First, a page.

$679,304 $681,498 0.33% $651,045 $645,713 -0.82% 95.84% 94.75% -1.09% 81 84 3.7%

Home Price

$1,000,001 - $2,500,000 2009 2010 +/3 6 100% $1,680,667 $1,960,033 16.62% $1,558,333 $1,737,333 11.49% 92.72% 88.64% -4.08% 212 120 -43.4%

SOURCE: San Luis Obispo Association of Realtors

26 | slo life magazine
1. Total Homes Sold 2. Average Asking Price 3. Average Selling Price 4. Sales Price as a % of Asking Price 5. Average # of Days on the Market
a glance Comparing the last four months to the same period last year (04/01/09 - 07/31/09 vs. 04/01/10 - 07/31/10)

The Payne Team



805-550-3918 Cheryl
805-459-0200 Adam
805-748-3995 Our approach to real estate is about much more than property… it’s about people.
962 Mill Street San Luis Obispo, California 93401 Gavin Payne
AVILA BEACH - Spacious 2700 sq. ft. luxury penthouse with three comfortable suites complete with private bathrooms. Private entrance directly off Front Street, meticulously furnished, amazing white water ocean and beach views. Large patio is complete with built-in BBQ and refrigerator, patio furniture and ceiling mounted gas heaters. Includes private off-street parking and 2 car garage. Offered at $2,969,000 by Gavin Payne 805.550.3918
MORRO BAY - This beautiful home offers approximately 2400 sq. ft. of comfortable living space, featuring quality materials throughout. Floor to ceiling windows designed for endless observation of marine life. Patios and a second story 300+ sq. ft. deck. A private deep water boat slip and access to dry-land bathroom at dock level are also included in the sale of this one-of-a-kind home. Offered at $1,475,000 by Gavin Payne 805.550.3918 Incredible Investment Opportunity. Two homes on 1 large parcel, lots of potential for development in the future. Preliminary city approval to divide into 3 separate parcels with Common Interest Subdivision. Engineering, Soils and plans available. Offered at $675,000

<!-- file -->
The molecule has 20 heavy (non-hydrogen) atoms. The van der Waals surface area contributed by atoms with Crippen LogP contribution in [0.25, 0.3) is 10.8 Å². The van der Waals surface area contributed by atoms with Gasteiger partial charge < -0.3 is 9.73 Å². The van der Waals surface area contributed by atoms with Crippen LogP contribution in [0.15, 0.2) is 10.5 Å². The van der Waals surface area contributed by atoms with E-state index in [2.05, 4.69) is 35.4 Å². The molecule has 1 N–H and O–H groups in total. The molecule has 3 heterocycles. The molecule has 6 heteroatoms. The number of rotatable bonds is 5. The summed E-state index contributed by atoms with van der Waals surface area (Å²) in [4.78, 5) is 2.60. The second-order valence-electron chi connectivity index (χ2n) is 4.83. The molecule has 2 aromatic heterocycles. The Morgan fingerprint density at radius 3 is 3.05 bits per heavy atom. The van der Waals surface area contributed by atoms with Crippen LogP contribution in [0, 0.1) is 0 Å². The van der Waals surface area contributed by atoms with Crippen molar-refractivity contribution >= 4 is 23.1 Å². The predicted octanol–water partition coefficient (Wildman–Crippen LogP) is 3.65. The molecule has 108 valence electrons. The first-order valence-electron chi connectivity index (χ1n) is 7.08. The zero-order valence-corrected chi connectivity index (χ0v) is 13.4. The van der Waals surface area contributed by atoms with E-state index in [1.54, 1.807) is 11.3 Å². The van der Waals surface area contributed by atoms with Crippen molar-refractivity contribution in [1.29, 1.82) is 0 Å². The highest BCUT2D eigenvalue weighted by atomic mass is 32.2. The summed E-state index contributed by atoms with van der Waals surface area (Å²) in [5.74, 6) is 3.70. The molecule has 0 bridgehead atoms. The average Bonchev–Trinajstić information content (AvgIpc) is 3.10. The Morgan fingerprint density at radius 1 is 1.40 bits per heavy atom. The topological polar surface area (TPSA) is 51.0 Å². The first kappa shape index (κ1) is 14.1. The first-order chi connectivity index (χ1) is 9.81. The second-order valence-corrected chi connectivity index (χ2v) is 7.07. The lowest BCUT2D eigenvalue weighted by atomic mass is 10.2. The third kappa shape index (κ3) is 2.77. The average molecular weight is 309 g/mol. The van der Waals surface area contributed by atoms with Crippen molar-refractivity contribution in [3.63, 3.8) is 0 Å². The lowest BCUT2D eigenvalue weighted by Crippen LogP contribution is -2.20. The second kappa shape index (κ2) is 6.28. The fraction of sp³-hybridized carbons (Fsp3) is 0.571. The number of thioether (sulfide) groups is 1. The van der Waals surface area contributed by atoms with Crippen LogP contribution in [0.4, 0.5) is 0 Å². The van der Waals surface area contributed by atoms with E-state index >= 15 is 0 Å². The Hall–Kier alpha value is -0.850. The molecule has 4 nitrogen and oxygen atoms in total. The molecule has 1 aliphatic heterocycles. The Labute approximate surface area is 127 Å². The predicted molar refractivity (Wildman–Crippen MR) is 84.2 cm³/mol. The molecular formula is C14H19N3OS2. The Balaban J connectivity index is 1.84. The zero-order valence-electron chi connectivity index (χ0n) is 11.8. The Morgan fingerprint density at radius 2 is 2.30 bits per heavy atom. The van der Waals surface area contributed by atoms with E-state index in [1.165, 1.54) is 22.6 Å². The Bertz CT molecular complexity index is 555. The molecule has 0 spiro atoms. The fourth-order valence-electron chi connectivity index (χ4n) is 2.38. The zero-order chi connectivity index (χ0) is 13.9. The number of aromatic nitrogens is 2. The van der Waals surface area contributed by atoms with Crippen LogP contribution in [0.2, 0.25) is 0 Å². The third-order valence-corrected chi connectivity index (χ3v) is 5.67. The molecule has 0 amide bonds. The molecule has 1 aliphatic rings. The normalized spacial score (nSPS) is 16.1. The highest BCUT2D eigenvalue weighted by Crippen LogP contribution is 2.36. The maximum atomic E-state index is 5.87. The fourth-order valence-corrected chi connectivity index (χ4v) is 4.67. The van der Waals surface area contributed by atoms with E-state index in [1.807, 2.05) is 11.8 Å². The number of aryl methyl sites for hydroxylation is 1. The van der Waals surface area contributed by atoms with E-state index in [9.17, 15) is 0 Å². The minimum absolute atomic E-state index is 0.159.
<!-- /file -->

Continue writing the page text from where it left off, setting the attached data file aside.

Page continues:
by Gavin Payne 805.550.3918 Stunning Views from Mediterranean Estate. Built in 2007, this 4 bedroom, 4 bath plus office, craft room and separate media room totals 4300+ sq. ft. Fabulous modern kitchen featuring granite counters, butlers pantry and entertaining bar. Open floor plan featuring Travertine floors, Cherry hardwood and multiple fireplaces. Offered at $1,699,000 by Gavin Payne 805.550.3918 SHELL BEACH - Wonderful ocean view property in established neighborhood. Stone driveway and walls greet you as you approach the home. Inside the carved wood gate sits a private pool area, sauna and BBQ area. 3 bedrooms, 2 baths with second floor family room and office with endless views of the Pacific. Remodeled kitchen with modern appliances and stone floor. Offered at $ 879,000 by Gavin Payne 805.550.3918 Private Acreage in Atascadero. Three+ beautiful acres in South/ East Atascadero. This wonderful horse or hobby farm property includes a three bedroom, three bath home with a separate office, and a three car garage and RV parking. Plenty of room with fenced pastures and a large dog run. Offered at $ 670,000 by Gavin Payne 805.550.3918